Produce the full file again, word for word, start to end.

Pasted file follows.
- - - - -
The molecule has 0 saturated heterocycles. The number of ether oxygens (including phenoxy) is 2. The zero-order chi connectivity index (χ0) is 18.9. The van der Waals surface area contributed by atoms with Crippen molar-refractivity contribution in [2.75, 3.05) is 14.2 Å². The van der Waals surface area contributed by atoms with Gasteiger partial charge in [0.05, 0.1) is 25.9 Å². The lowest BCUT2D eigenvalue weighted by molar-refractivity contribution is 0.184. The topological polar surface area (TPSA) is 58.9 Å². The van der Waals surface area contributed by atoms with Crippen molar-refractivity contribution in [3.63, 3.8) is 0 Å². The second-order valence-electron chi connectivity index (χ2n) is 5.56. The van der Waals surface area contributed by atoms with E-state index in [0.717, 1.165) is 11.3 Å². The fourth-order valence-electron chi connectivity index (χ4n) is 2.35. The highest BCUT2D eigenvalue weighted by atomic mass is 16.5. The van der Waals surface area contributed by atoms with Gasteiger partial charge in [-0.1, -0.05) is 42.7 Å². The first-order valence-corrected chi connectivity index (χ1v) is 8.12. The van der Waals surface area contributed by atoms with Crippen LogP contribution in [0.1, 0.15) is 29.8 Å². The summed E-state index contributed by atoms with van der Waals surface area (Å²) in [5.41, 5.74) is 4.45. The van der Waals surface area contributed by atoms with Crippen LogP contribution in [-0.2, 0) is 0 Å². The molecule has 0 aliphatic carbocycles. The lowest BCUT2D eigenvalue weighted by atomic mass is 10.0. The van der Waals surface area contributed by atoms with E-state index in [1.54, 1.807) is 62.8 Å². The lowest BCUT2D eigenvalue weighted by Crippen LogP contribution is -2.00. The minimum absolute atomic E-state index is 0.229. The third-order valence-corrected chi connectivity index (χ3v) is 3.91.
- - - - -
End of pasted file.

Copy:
The molecule has 0 saturated heterocycles. The number of ether oxygens (including phenoxy) is 2. The zero-order chi connectivity index (χ0) is 18.9. The van der Waals surface area contributed by atoms with Crippen molar-refractivity contribution in [2.75, 3.05) is 14.2 Å². The van der Waals surface area contributed by atoms with Gasteiger partial charge in [0.05, 0.1) is 25.9 Å². The lowest BCUT2D eigenvalue weighted by molar-refractivity contribution is 0.184. The topological polar surface area (TPSA) is 58.9 Å². The van der Waals surface area contributed by atoms with Crippen molar-refractivity contribution in [3.63, 3.8) is 0 Å². The second-order valence-electron chi connectivity index (χ2n) is 5.56. The van der Waals surface area contributed by atoms with E-state index in [0.717, 1.165) is 11.3 Å². The fourth-order valence-electron chi connectivity index (χ4n) is 2.35. The highest BCUT2D eigenvalue weighted by atomic mass is 16.5. The van der Waals surface area contributed by atoms with Gasteiger partial charge in [-0.1, -0.05) is 42.7 Å². The first-order valence-corrected chi connectivity index (χ1v) is 8.12. The van der Waals surface area contributed by atoms with Crippen LogP contribution in [0.1, 0.15) is 29.8 Å². The summed E-state index contributed by atoms with van der Waals surface area (Å²) in [5.41, 5.74) is 4.45. The van der Waals surface area contributed by atoms with Crippen LogP contribution in [-0.2, 0) is 0 Å². The molecule has 0 aliphatic carbocycles. The lowest BCUT2D eigenvalue weighted by atomic mass is 10.0. The van der Waals surface area contributed by atoms with E-state index in [1.54, 1.807) is 62.8 Å². The lowest BCUT2D eigenvalue weighted by Crippen LogP contribution is -2.00. The minimum absolute atomic E-state index is 0.229. The third-order valence-corrected chi connectivity index (χ3v) is 3.91.